Aloha! Before I start out on this entry on the Big Island, I’m going to make a personal disclaimer. The Big Island is called the Big Island for a reason… It’s HUGE! It is larger than all of the other main Hawaiian Island combined!
Everything is very spread out, and as I’ve found the hard way the last time I visited, many places require reservations, whereas similar places on the other islands would not. Additionally, what you ultimately do and see is largely dependent on the time you have on-island, where you’re staying, willingness to drive, etc.
So that being said, here’s my list of what to do on the big, Big Island.
Located just north of Hilo near Honomu, Akaka Falls is an easy to access park. Akaha Falls is home to not only its namesake waterfall, but also lush tropical rainforests.
There are many sights along the paths, including streams and tiny falls, but the main attraction is definitely Akaka Falls itself.
Parking is tight, but there is space available just outside the park. Parking and entrance fees do apply ($5 and $1, respectively).
For those of you that are a bit more adventurous, Skyline Eco Adventures has a great zipline located about 10 minutes away from Akaka Falls State Park. Despite the name, you don’t actually go over Akaka Falls, but another equally impressive waterfall. You work your way up on the 7 line course, from a super short zip, to the lengthy grand finale over the falls.
You may even see the only raptor in the state soaring overhead, the endemic ‘Io or Hawaiian Hawk.
Throughout the course, you’ll enjoy views of Mauna Kea, lush native forests, the ocean and farmlands. The staff here are all extremely friendly, knowledgable, and just all around great people that love what they do.
You’ll learn some Hawaiian words, learn a little about the specific area the lines are in, and sample some sugar cane and apple bananas. If the price is too steep, check Groupon for deals.
Want to see black sand and honu (green sea turtles)? You’re in luck! Punalu’u Black Sand Beach Park is the place to kill two birds with one stone. One of the most famous black sand beaches in the State, Punalu’u Beach is located on the southern portion of the Big Island in the middle of nowhere really.
Honu are frequently spotted resting and warming up here, and it’s easy to see why as soon as you step onto the beach. The sand is much warmer than at a regular beach because the dark color absorbs and retains so much more heat from the sun.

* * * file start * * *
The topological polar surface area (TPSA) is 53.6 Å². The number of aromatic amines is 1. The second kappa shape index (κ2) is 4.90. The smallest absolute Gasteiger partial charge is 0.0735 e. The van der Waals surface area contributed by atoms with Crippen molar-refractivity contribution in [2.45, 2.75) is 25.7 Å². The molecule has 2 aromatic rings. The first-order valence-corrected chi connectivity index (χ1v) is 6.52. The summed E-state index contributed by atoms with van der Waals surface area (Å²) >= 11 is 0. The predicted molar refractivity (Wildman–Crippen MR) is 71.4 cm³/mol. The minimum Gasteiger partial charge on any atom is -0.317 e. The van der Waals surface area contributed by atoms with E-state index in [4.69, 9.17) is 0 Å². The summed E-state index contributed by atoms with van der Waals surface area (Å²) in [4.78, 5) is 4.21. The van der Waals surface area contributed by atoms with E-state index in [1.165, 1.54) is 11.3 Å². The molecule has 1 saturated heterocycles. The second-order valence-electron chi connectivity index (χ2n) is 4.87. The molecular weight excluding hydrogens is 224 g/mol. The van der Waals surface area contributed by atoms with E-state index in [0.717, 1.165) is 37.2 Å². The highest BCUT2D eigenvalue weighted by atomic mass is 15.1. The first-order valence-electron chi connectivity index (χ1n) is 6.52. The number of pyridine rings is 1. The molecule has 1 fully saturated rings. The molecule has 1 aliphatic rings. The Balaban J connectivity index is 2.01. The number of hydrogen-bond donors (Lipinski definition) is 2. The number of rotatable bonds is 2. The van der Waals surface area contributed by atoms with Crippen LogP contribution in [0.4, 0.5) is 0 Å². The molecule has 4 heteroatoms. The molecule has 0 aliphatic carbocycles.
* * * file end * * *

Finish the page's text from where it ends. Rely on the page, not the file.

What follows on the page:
Black sand is made up of crushed, eroded lava rock. It isn’t sharp or rough, but the grains tend to be larger than some powdery white sand beaches.
There are two parking lots – at either end of the beach – as well as restrooms and concessions.
Hawaii Volcano National Park is the quintessential Big Island attraction. It is probably one of the primary reasons why many tourists travel to the island in the first place, and it’s easy to see why.
A fair warning: madam Pele isn’t always putting on a show, so actually being able to see any lava is a real hit-or-miss venture. Even though there may not be spectacular eruptions or surface flows, other attractions in the park are worth the trip in themselves.
Volcano NP is covered in dense, native Ohia Lehua forests at the upper elevations, around Kilauea’s caldera and the active Halema’uma’u Crater. You’ll see plants and hear the beautiful song of Hawaii’s endemic and critically endangered honeycreepers in these areas.
Get a true feel for what the islands were like in pre-contact days. One of the easiest ways to experience this is on the Devastation trail with one terminus at the lower Kilauea Iki parking lot.
While the area is very lush, a short walk will show you why the trail is called Devastation Trail. Soon you’ll exit into a cinder field, which is a remanent of the 1959 Kilauea Iki eruption.
But as you’ll see throughout the park, where there is devastation, life always takes hold once again. But the devastation here is nothing like what you’ll see down in the lower elevations.
It’s actually remarkable to see the change from lush Ohia forests to small stands of Ohia to desolate lava desserts as you decrease elevation and come to fresher and fresher lava.
Part way down your journey to the coast, you’ll come across a trail to the Pu’u Loa Petroglyphs. A 0.75 mile hike from the road will take you to some of the best preserved ancient Hawaiian petroglyphs in the state.
As you reach the coast you’ll likely see Hawaii’s state bird, the endangered Nene goose is often seen here feeding among the shrubs growing in the lava fields.
Even if a flow isn’t actively entering the ocean, the drive down to the coast is worth it to see Holei Sea Arch. You may even see some native sea birds flying around the area, as well as honu poking their head out of the water. There’s much more to do here than I’ve been able to visit myself. I encourage you to explore all the park has to offer and pick the sights and activities that best interest you.